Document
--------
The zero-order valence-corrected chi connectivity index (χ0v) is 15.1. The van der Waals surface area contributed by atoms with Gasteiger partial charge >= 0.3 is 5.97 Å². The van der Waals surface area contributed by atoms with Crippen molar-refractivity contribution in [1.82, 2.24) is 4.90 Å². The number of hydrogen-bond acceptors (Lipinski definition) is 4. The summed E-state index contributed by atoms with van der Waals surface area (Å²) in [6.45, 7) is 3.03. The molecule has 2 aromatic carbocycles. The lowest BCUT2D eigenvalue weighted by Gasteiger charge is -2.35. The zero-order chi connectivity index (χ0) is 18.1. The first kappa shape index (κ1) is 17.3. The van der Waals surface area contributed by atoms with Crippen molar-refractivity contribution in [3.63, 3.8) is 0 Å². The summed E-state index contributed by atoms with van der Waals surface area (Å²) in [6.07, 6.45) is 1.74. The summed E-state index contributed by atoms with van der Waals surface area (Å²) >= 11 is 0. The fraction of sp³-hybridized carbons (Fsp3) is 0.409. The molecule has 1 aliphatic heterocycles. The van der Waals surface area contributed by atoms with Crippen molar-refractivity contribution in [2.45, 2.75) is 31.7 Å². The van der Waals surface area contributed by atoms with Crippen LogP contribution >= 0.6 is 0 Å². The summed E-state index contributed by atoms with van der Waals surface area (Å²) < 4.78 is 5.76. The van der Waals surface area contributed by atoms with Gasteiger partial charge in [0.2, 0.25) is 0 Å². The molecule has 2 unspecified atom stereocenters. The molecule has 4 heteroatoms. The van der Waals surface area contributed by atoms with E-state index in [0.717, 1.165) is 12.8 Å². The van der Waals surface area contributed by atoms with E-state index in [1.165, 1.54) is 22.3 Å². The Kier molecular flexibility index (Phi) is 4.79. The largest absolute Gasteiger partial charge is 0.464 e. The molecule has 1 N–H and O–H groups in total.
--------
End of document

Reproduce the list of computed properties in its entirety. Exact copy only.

The zero-order valence-corrected chi connectivity index (χ0v) is 15.1. The van der Waals surface area contributed by atoms with Gasteiger partial charge >= 0.3 is 5.97 Å². The van der Waals surface area contributed by atoms with Crippen molar-refractivity contribution in [1.82, 2.24) is 4.90 Å². The number of hydrogen-bond acceptors (Lipinski definition) is 4. The summed E-state index contributed by atoms with van der Waals surface area (Å²) in [6.45, 7) is 3.03. The molecule has 2 aromatic carbocycles. The lowest BCUT2D eigenvalue weighted by Gasteiger charge is -2.35. The zero-order chi connectivity index (χ0) is 18.1. The first kappa shape index (κ1) is 17.3. The van der Waals surface area contributed by atoms with Crippen molar-refractivity contribution in [3.63, 3.8) is 0 Å². The summed E-state index contributed by atoms with van der Waals surface area (Å²) in [6.07, 6.45) is 1.74. The summed E-state index contributed by atoms with van der Waals surface area (Å²) >= 11 is 0. The fraction of sp³-hybridized carbons (Fsp3) is 0.409. The molecule has 1 aliphatic heterocycles. The van der Waals surface area contributed by atoms with Crippen molar-refractivity contribution in [2.45, 2.75) is 31.7 Å². The van der Waals surface area contributed by atoms with Crippen LogP contribution >= 0.6 is 0 Å². The summed E-state index contributed by atoms with van der Waals surface area (Å²) < 4.78 is 5.76. The van der Waals surface area contributed by atoms with Gasteiger partial charge in [0.2, 0.25) is 0 Å². The molecule has 2 unspecified atom stereocenters. The molecule has 4 heteroatoms. The van der Waals surface area contributed by atoms with E-state index in [0.717, 1.165) is 12.8 Å². The van der Waals surface area contributed by atoms with E-state index in [1.165, 1.54) is 22.3 Å². The Kier molecular flexibility index (Phi) is 4.79. The largest absolute Gasteiger partial charge is 0.464 e. The molecule has 1 N–H and O–H groups in total.